Your Brain Can (and Will) Recover from Addiction

Brain power

The Almighty Brain

The brain is still a mysterious organ to us and according to one recent article from Science Alert, is still more than 30 times more powerful than the best supercomputers that the scientific community has created.

The Brain is So Dynamic it ‘Adapts’ to Addiction

The brain undergoes changes during addiction that require some time to undo. Specifically, the brain adapts to the “explosion of pleasure” created by the rush of dopamine the user experiences when taking of drugs or alcohol. This inordinate “explosion of pleasure” causes the brain to reduce its normal output of the chemical dopamine (which is what gives us the sensation of pleasure). The result is that a person in early recovery will experience a state called anhedonia, which feels like life has little or no pleasurable rewards (without the use of their drug of choice).

What’s particularly sinister about this phenomenon is that the person who is in early recovery often feels hopeless and despondent because life seems to provide so little pleasure.  They might believe they will never be happy or really enjoy themselves again (without their substance of choice). This makes them particularly vulnerable to relapse.

However, if someone who feels this way manages to stay sober for an extended period, they will be surprised how much they enjoy even ‘the little things’ in life – like a beautiful sunset or simply waking  up sober and without a hangover.

What You Can Do to Help Your Brain Repair Itself in Recovery

1. Rack up Consecutive Sobriety

You can’t hurry the brain when it comes to gradually adjusting back to life without the surge of dopamine that the drug or alcohol creates. Give yourself several months of consecutive sobriety and the brain will make progress adapting back to producing normal levels of dopamine. You will find joy in simple things and it will be easier to have an optimistic outlook on life. If you think that several months is a long time to wait to escape the state of anhedonia, then consider how long you were using drugs or alcohol (and thus training the brain to create less dopamine). For most people, the time spans several years and when they think about that fact, it is more understandable to them that they will have to be patient for the brain to recover.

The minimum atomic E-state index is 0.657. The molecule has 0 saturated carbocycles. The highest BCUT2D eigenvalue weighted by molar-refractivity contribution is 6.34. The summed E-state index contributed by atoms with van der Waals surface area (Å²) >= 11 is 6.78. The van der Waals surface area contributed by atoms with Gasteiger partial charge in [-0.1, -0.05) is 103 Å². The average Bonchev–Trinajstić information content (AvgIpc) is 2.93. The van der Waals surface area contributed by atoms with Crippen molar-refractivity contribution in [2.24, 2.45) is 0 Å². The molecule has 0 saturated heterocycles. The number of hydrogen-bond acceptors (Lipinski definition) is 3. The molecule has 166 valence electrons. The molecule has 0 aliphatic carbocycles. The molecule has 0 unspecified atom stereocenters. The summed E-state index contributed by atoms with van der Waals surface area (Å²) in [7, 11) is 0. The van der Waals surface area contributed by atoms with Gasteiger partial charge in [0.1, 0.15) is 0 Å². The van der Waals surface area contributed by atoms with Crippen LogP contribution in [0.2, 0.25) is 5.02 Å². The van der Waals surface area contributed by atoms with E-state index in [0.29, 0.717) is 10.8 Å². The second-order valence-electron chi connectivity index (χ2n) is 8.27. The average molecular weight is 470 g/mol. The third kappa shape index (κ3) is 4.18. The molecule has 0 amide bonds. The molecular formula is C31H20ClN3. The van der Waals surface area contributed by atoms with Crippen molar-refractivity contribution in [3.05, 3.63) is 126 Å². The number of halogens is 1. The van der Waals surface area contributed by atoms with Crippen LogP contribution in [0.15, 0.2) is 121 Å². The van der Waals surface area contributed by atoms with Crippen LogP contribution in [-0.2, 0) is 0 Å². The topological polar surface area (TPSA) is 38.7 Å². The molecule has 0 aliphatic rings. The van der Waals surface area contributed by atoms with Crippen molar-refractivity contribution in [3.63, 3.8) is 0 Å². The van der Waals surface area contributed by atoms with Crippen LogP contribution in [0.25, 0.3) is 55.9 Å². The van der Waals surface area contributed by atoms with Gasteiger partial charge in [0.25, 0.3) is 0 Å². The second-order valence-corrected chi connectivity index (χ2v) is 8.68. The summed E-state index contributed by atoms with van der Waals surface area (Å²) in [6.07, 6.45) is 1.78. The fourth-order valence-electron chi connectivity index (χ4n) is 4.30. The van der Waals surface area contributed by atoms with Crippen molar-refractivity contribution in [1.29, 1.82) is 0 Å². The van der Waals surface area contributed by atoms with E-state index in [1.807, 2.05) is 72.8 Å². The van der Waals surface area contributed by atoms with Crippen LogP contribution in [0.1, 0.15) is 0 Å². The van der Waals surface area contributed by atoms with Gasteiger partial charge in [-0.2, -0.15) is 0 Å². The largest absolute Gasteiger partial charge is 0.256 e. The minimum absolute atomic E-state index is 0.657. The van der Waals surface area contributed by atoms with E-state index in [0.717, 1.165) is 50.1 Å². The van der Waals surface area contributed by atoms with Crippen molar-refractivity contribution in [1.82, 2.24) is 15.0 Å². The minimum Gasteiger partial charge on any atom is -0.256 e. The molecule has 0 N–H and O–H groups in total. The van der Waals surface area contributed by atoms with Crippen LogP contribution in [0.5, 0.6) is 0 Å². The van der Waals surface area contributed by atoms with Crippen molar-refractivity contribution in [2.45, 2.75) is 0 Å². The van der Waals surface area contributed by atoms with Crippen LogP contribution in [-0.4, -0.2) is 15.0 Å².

2. Regularly Eat Nutritious Meals

The brain is about 2% of our body mass, yet uses 20+% of the calories we eat. So, it’s in your best interest to eat healthy and nutritious meals to make sure the brain can work as optimally as possible.

3. Get Moving

Exercising speeds up our metabolism and will help expedite the removal of toxic chemicals that are stored in our bodies after abusing drugs or alcohol for any length of time. The increased circulation will also help the brain do it’s work – speeding up the process of recovery.

4. Get Plenty of Rest

Getting enough sleep can be beneficial to recovery in so many ways, and one of those is that it gives the brain time to continue the restorative process of creating a  “normal level” level of dopamine.

Contact Us for More Information

Simple Recovery has created several unique treatment programs to make the process of getting and staying sober as fulfilling as possible.  We are here to answer any question you may have about treatment or recovery. Don’t hesitate to call us at 888-743-0490.